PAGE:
The Sahrawi refugees are the result of an unresolved political conflict in Western Sahara with humanitarian consequences which have to be addressed in line with the humanitarian principles of neutrality and impartiality. They live in five camps in south-west Algeria with little access to outside resources. Aid is still essential to their survival.
Access to basic resources such as food, water, healthcare, housing, and education is very limited. The climate in this region is extremely harsh. The largely isolated camps offer almost no employment opportunities, creating refugees’ dependency on remittances and international aid. In such a remote location, logistics also play a key role to ensure regular distributions of relief items to the refugee population. In addition to humanitarian assistance, additional mid-term resources are required to provide some future perspectives to the second generation of youth born in the desert refugee camps.
Social cohesion and peace are extremely fragile in the camps, while young people are growingly frustrated by the lack of any future perspective as a consequence of the stalemate in which the political resolution of the more than four-decade long conflict finds itself.
There is a need for awareness raising and capacity building about disaster risk reduction in the camps. The EU is supporting adequate disaster preparedness measures and preparation of contingency plans addressing multi-hazards risks. Another important factor is the safety and security of humanitarian workers, which has improved over the past years but still remains a daily challenge.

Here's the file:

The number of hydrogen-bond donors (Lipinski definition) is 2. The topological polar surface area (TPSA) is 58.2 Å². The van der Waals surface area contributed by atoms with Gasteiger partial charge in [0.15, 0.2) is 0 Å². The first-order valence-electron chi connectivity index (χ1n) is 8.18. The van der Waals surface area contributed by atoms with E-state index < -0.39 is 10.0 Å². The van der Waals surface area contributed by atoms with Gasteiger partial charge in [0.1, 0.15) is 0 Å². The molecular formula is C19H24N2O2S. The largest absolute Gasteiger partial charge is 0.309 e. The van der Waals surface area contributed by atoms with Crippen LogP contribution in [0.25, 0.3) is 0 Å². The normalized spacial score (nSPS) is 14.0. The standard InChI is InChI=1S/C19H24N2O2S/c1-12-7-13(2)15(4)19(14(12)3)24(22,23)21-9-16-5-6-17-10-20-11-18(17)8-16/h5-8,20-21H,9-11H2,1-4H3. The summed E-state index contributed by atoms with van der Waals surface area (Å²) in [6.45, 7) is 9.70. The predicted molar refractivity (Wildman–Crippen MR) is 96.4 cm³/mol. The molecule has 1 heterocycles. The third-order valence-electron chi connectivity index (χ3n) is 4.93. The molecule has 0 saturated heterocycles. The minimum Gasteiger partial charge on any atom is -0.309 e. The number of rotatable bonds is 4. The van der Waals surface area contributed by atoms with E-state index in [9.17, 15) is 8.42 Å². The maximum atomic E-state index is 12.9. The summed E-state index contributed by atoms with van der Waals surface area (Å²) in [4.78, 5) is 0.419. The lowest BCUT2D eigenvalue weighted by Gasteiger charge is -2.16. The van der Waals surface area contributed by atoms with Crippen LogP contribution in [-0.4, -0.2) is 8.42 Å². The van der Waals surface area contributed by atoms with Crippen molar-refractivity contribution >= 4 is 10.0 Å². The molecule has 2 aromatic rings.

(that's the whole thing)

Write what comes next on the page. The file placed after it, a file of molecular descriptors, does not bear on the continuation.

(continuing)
The Sahrawi refugee situation is defined as a forgotten crisis by the European Commission, meaning that it receives little funding from the international community.
The European Commission's Civil Protection and Humanitarian Aid Operations department (ECHO) has for decades supported the basic need of these refugees and is one of the leading donors among a handful of other donors.
Food aid is a major component of EU humanitarian funding: nearly € 5 million were allocated to supply basic food items through the World Food Programme (WFP). Additionally, WFP is piloting cash-based assistance in the camps, by distributing e-vouchers to people in need. Cash-based assistance is more cost-efficient and decreases logistics costs compared with in-kind distributions. Refugees have the dignity of choice, and cash boosts the camps' economy and will contribute to creating jobs in participating shops.
Water is one of the major concerns for the refugees and the Commission helps to ensure the availability of safe drinking water in sufficient quantities. Projects have been implemented to connect the camps directly to water sources through piped networks and water trucking.
The provision of essential medicines, training of local health personnel and the incineration of health care waste are also funded by the Commission. Support to people with disabilities, the elderly and their caregivers, and capacity building to health personnel is also ensured. The livelihood activities increase the refugee’s ability to cope for their families and decrease aid dependency.
The EU is working to improve the education sector, especially improving the poor state of the infrastructure and the sanitary facilities of some schools, as well as strengthening the low quality of education linked to the low qualifications of teachers and educational staff.